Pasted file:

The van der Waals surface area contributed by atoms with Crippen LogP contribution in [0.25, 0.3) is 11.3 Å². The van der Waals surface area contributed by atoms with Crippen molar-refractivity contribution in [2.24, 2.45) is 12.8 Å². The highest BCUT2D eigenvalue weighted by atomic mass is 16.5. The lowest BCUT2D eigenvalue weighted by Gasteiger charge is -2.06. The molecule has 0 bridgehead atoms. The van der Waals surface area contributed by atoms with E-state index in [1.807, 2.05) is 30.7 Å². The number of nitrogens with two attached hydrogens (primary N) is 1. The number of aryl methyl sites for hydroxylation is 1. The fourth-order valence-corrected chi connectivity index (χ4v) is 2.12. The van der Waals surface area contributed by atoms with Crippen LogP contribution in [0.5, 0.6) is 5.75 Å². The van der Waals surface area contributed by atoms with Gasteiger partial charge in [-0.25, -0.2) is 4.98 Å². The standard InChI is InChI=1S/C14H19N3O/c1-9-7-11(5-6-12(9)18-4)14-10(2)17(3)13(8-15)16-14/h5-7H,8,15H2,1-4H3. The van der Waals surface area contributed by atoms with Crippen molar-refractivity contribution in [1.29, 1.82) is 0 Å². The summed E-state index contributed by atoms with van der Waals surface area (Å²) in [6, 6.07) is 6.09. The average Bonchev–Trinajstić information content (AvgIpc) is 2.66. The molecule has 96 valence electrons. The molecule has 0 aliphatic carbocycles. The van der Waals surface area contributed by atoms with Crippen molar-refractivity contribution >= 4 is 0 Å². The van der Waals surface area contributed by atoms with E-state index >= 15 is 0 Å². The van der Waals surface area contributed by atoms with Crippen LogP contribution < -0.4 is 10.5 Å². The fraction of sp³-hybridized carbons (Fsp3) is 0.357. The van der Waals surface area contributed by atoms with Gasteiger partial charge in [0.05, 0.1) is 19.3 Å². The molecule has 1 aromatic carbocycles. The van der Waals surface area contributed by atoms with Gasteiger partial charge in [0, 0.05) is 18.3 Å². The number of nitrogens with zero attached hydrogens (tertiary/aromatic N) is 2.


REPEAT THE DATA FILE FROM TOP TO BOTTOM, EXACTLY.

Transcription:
The van der Waals surface area contributed by atoms with Crippen LogP contribution in [0.25, 0.3) is 11.3 Å². The van der Waals surface area contributed by atoms with Crippen molar-refractivity contribution in [2.24, 2.45) is 12.8 Å². The highest BCUT2D eigenvalue weighted by atomic mass is 16.5. The lowest BCUT2D eigenvalue weighted by Gasteiger charge is -2.06. The molecule has 0 bridgehead atoms. The van der Waals surface area contributed by atoms with E-state index in [1.807, 2.05) is 30.7 Å². The number of nitrogens with two attached hydrogens (primary N) is 1. The number of aryl methyl sites for hydroxylation is 1. The fourth-order valence-corrected chi connectivity index (χ4v) is 2.12. The van der Waals surface area contributed by atoms with Crippen LogP contribution in [0.5, 0.6) is 5.75 Å². The van der Waals surface area contributed by atoms with Gasteiger partial charge in [-0.25, -0.2) is 4.98 Å². The standard InChI is InChI=1S/C14H19N3O/c1-9-7-11(5-6-12(9)18-4)14-10(2)17(3)13(8-15)16-14/h5-7H,8,15H2,1-4H3. The van der Waals surface area contributed by atoms with Crippen molar-refractivity contribution in [1.29, 1.82) is 0 Å². The summed E-state index contributed by atoms with van der Waals surface area (Å²) in [6, 6.07) is 6.09. The average Bonchev–Trinajstić information content (AvgIpc) is 2.66. The molecule has 96 valence electrons. The molecule has 0 aliphatic carbocycles. The van der Waals surface area contributed by atoms with Crippen molar-refractivity contribution >= 4 is 0 Å². The van der Waals surface area contributed by atoms with E-state index >= 15 is 0 Å². The van der Waals surface area contributed by atoms with Crippen LogP contribution < -0.4 is 10.5 Å². The fraction of sp³-hybridized carbons (Fsp3) is 0.357. The van der Waals surface area contributed by atoms with Gasteiger partial charge in [0.05, 0.1) is 19.3 Å². The molecule has 1 aromatic carbocycles. The van der Waals surface area contributed by atoms with Gasteiger partial charge in [0, 0.05) is 18.3 Å². The number of nitrogens with zero attached hydrogens (tertiary/aromatic N) is 2.